EPA Crackdown Leads to Lead Safety Fines
A number of contractors in Denver and North Dakota are facing fines for violating federal law regarding work done on older buildings that might contain lead paint.
The U.S. Environmental Protection Agency announced Tuesday (June 28) that it had reached agreements with two companies in Denver and three in Colorado, after alleged violations of the Renovation, Repair and Painting rule (RRP).
Lead Safety Law
The RRP rule, which went into effect in 2010, sets federal guidelines for companies doing work on houses, child care facilities and kindergartens that were built before 1978, the year lead was outlawed as a component of residential and commercial paints. Firms working on such projects must be certified and must follow EPA rules for limiting the risks associated with old lead paint that might be unsettled during work.
In Denver, KSK Builders LLC and HomeWrights LLC both agreed to terms with the EPA. The HomeWrights allegations resulted in the largest fines among the agreements announced Tuesday; that company will pay $9,400 to resolve the matter, according to the EPA.
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The EPA alleges that HomeWrights conducted a renovation, including window replacement, without keeping proper RRP documentation and without including a certified renovator on the project.
The EPA alleges that HomeWrights conducted a renovation without keeping proper RRP documentation and without including a certified renovator on the project. The renovation included window replacement, according to the agency. HomeWrights has since become an RRP-certified firm.
KSK allegedly performed an exterior renovation without the proper certification and documentation; that firm is set to pay $2,000 in the matter, the EPA says.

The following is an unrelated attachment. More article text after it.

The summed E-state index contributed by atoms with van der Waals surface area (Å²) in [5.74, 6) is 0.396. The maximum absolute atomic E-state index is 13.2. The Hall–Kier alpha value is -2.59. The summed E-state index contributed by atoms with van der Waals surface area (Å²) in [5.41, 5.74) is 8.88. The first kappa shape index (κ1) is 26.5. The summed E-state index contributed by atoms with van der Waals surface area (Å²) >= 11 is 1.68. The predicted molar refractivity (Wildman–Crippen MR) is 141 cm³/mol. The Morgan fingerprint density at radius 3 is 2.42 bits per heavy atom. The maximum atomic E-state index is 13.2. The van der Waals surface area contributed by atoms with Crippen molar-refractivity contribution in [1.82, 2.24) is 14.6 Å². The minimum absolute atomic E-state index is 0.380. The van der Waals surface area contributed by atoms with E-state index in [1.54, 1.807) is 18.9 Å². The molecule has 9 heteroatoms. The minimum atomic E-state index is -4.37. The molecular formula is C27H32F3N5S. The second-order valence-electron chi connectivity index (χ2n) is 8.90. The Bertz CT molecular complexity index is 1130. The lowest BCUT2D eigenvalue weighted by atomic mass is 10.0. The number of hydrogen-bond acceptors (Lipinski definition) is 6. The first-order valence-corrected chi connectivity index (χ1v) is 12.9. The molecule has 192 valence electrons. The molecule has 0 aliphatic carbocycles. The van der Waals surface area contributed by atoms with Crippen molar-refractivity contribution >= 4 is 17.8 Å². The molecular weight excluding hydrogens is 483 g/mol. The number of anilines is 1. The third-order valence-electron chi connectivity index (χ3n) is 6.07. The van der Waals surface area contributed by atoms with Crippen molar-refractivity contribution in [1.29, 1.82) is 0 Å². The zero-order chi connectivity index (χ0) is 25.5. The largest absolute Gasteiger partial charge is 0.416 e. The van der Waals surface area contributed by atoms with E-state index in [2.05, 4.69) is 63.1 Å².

North Dakota Firms
In North Dakota, three firms are expected to pay between $2,000 and $2,800 each to remedy their alleged violations. JH & JH Properties (Fargo), Clooten Siding & Window (Bismarck) and Buechler Construction (Bismarck) all entered into agreements based on RRP violations, the EPA says.
Those three firms all faced allegations involving failure to attain proper certifications, failure to keep proper documentation, and failure to follow lead-safe work practices.
The EPA's Region 8 office says firms doing work on RRP-relevant buildings should expect the agency to keep a close eye on them; an initiative to evaluate RRP compliance, begun in 2015, resulted in these violations coming to light.
“Protecting children’s health is a central part of EPA’s mission,” said Suzanne Bohan, director of EPA’s regional enforcement program. “EPA is taking a close look at neighborhoods where lead-based paint is a concern by providing residents with information about potential health impacts and making sure contractors are following requirements that reduce exposure in homes.”
Lead exposure, especially in children and pregnant women, can lead to problems including developmental issues and learning disabilities. According to the Centers for Disease Control and Prevention, there is no known level of lead in the blood that can be considered safe.
“Lead-based paint is a significant source of lead poisoning for children,” Bohan said. “These settlements reflect EPA’s commitment to take action against companies that fail to take the necessary steps to educate residents and minimize exposure.”